Though emulated in Europe and eyed from abroad, Germany's recycling system is under fire at home. In 1991, the country began recycling packaging used to transport goods; in 1993, the system was expanded to include all secondary and primary packaging materials.
A key component in the system is active involvement of German citizens, who place source-separated consumer packaging marked with the Green Dot symbol in yellow sacks and bins for collection and recycling. By last fall, most local and regional governments had signed contracts with the Duales System Deutschland (DSD), a private company whose services parallel those of the municipal waste collection and disposal system.
Confronted with the possibility of having to retrieve packaging left in retail shops by consumers, industry finally responded to the waste problem. Manufacturers are now encouraged to shift to easily recyclable materials, for example by reducing the amount of PVC-based plastics. Germany's Minister for the Environment, Klaus Topfer, stated in an interview with Der Spiegel magazine that, "no packaging has remained unchanged."
Researchers are striving to pare down packaging wherever possible. For instance, a major washing detergent manufacturer has cut its package weight by 15 percent per kilogram of detergent and the steel can industry has nearly halved the material needed for cans. Reusable packaging that is being promoted includes refillable containers for milk, fabric softeners and motor oil. Innovative packaging ideas have been developed, such as chocolate boxes made of degradable starch and sugar and yogurt cups consisting of an impermeable, edible waffle. Transport packaging that can be reused up to 30 times shows promise as a means to combat paperboard waste.
Pressure is escalating to meet the new quotas to be implemented in July 1995. In order to reduce landfill quantities by about 8 million tons a year, collection rates must increase to 80 percent for each packaging material; also, 80 percent of all paper, paperboard, plastic and composite packaging collected and 90 percent of all glass, steel and aluminum containers collected will have to be sorted to a quality suitable for recycling.
But the quantities of waste to be recycled in an affluent consumer society of 80 million people are staggering. According to Der Spiegel, 4 billion steel beverage cans and close to 15 million metric tons of paper are discarded annually. Used glass is recovered at a rate of 3 million metric tons a year, but only two-thirds of that is recyclable.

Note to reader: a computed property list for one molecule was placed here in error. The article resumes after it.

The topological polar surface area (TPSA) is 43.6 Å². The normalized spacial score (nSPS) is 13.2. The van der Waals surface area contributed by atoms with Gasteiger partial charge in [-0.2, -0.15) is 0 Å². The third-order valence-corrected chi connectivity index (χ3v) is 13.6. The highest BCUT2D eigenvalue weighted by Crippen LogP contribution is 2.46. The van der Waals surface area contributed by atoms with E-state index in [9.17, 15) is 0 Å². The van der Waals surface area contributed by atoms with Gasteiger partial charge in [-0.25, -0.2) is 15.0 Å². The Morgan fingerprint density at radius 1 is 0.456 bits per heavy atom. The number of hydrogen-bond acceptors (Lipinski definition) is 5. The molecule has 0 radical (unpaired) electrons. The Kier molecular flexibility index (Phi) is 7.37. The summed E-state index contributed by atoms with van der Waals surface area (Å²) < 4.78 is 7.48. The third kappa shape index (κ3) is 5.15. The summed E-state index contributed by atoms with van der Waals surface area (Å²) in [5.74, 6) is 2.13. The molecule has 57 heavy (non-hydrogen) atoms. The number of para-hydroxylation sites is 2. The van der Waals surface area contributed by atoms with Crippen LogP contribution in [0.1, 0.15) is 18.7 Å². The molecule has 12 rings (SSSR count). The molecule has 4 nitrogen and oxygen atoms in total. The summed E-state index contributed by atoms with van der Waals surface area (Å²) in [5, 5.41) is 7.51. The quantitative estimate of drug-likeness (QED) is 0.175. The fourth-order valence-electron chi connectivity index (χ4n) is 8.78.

And plastics are creating a crisis. Tonnages recovered in 1993 are estimated at four times the anticipated amount. The 1995 quota would require recycling 700,000 metric tons a year, according to MullMagazin. Plastics found in German household waste consist predominantly of polyethylene and polypropylene, followed by polystyrene, polyvinyl chloride and other resins (see chart).
Critics contend that Green Dot recycling leads to an environmental dead-end, either by delaying disposal to the point where "downcycling" reaches its limit or by transferring the disposal burden to other places through exportation. They find Germany's goal of a circulatory economy, where materials return through the loop repeatedly, to be nothing more than fiction. Many arguments against reliance on maximum recycling resemble those cited in the U.S., such as the degradation of material quality as quotas are raised and the comparatively low-quality, low-demand or high-priced products often generated by recycling.
Critics also point to problems specific to Germany's situation:
* Underestimated costs, requiring recent hikes in Green Dot licensing fees of up to one-third to keep the DSD afloat;
* Misinterpretation of the Green Dot as an eco-label;
* Failure of some producers to pay their licensing fees;
* The chemical industry's default on its recycling obligation;
* Potential fire hazard at sites where surplus recovered plastics are stored; and
* Scandals involving the discovery of Green Dot plastics in landfills as far away as Asia, plus alleged bribery by a Bulgarian recycling firm lacking adequate technology and capacity to process the quantities delivered.
In July 1993, a new company, DEKUR Plastic Recycling, was founded to take responsibility for plastics storage and recycling. It is funded through licensing fees.
Meanwhile, an environmental counter-reformation is underway. What Topfer calls a "waste system unique in all the world," political opponents see as bound to change with "Super Election Year 1994."